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SCV Education Foundation honors teachers

Annual gathering pays tribute to the valley’s best educators from all districts

Posted: May 1, 2009 10:12 p.m.
Updated: May 2, 2009 6:00 a.m.

Charles Helmers Elementary School teacher Dobbin Farrell, far right, waves to her friends and family as she stands with other teachers from the Saugus Union School District who were honored during the Teacher Tribute ceremony at the College of the Canyons Performing Arts Center on Thursday evening.

Students, teachers, families, principals and friends gathered at the Santa Clarita Performing Arts Center to honor more than 50 teachers from five Santa Clarita Valley school districts during the SCV Education Foundation's annual Teacher Tribute.

As each of the 54 teachers crossed the stage at the College of the Canyons facility to the sound of applause and cheers, their superintendents praised them for their contributions and for their impact on student education.

Teachers were rewarded with gift bags and plaques given out by district administrators.

The tribute, which marked its 25th anniversary, also provided scholarships to graduating high school seniors Rachel Kempler, Katie Wirtz and Brittany Bernstein, all planning to go into the education field.

The scholarship program was renamed Thursday for Jim Backer, president of the Education Foundation, as a salute to his dedication to local school districts.

The SCV Education Foundation began as an education committee for the Santa Clarita Valley Chamber of Commerce in 1984 to develop partnerships between local businesses and public schools. The foundation has since evolved to become a non-profit organization focused on supporting education through various programs.

In between awards for teachers from the Newhall, Sulphur Springs, Saugus Union, Castaic Union and William S. Hart Union High school districts, various speakers and performers took the stage to offer their thanks to local educators.

Santa Clarita Valley students expressed their appreciation to teachers through song and video presentations chronicling the award-winning teachers in the classroom.

Rebecca Wessel, a second-grade teacher at Old Orchard Elementary School, shared the lessons she's learned and her hope to inspire students.

"Teaching, like parenting, is a truly humbling experience," she said.

"When I look into (students') eyes, I see the measure of my own capacity as a human being," said Wessel, who is in her seventh year of teaching.

Becky Mastrobuono, currently Saugus Union School District's teacher of the year, used examples from her colleagues at Rosedell Elementary School to explain why teachers teach.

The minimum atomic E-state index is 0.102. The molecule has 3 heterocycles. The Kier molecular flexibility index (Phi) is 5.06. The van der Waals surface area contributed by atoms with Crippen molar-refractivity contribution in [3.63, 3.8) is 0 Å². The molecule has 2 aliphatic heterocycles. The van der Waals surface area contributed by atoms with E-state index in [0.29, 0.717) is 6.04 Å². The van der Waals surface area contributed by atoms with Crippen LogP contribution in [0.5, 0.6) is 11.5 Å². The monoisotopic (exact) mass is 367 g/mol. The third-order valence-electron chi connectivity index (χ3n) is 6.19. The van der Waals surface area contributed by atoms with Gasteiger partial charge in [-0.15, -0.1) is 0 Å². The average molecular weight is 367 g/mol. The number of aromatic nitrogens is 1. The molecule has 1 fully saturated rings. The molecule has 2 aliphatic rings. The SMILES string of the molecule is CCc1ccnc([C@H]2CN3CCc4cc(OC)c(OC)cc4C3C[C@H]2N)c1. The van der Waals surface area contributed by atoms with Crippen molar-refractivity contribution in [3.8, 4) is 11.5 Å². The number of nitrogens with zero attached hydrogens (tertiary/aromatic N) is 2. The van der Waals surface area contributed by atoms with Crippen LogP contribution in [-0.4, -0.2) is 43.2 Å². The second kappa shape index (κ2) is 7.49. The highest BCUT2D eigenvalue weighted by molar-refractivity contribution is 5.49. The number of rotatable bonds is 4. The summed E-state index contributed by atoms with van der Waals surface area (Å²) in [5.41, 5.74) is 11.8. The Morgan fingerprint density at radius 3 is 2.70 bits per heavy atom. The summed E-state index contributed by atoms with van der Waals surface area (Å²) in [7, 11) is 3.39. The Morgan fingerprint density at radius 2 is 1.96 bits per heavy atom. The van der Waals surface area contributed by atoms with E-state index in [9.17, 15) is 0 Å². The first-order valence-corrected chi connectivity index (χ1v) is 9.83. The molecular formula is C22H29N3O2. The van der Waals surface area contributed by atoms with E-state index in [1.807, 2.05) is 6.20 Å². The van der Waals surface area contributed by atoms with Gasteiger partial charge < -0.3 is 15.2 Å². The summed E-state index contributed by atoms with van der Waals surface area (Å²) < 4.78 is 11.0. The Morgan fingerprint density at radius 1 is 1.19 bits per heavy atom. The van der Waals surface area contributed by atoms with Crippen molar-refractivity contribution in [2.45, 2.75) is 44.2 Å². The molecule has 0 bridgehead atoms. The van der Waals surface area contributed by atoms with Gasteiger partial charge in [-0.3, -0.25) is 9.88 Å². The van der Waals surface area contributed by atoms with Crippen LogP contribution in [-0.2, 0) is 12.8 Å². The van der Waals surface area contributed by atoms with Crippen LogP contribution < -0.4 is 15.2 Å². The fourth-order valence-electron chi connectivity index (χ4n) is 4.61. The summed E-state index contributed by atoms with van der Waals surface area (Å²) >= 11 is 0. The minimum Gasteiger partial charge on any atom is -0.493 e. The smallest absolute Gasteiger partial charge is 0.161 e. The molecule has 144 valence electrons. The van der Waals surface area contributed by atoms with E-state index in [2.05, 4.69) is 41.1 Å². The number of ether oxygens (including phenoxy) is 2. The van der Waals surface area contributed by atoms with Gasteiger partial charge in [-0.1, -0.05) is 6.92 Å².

"I teach because it gives me the opportunity to be an example of integrity," she said.

As much as teachers impact students, Mastrobuono shared how students impact her through a video presentation that showed her students in the classroom.

"The students I've had an honor to meet have made a huge difference in my life," she said.

Speaker Tony Becerra spoke about how education affected his life growing up in a rough Long Beach neighborhood in which gang violence was common.

While Becerra loved learning, he hated school because "school wasn't made for me," he told the audience.

After years of struggling in the classroom and transferring from school to school, Becerra found a connection to a high-school English teacher.

"I saw this teacher that was bubbly and perky and had a Starbucks in each hand and wouldn't stop," he recalled, adding that it wasn't something he was used to.

In the four years, the teacher never gave Becerra a referral for misbehaving, opting instead to guide him and listen to his problems, he said.

The connection to his teacher changed his views on teachers and how they impact students.

"I always thought that amazing teachers were like superheroes," he said, later adding, "An amazing teacher is just someone that's there every single day for you."

He was the first in his family to graduate from high school and go to college, he said.

He found acceptance at school by writing stories with his classmates about their lives. The stories were published in "The Freedom Writers Diary." The book inspired the movie, "Freedom Writers."

Becerra now works for the Freedom Writers Foundation, speaking to audiences across the country and working in the classroom with students in Southern California.


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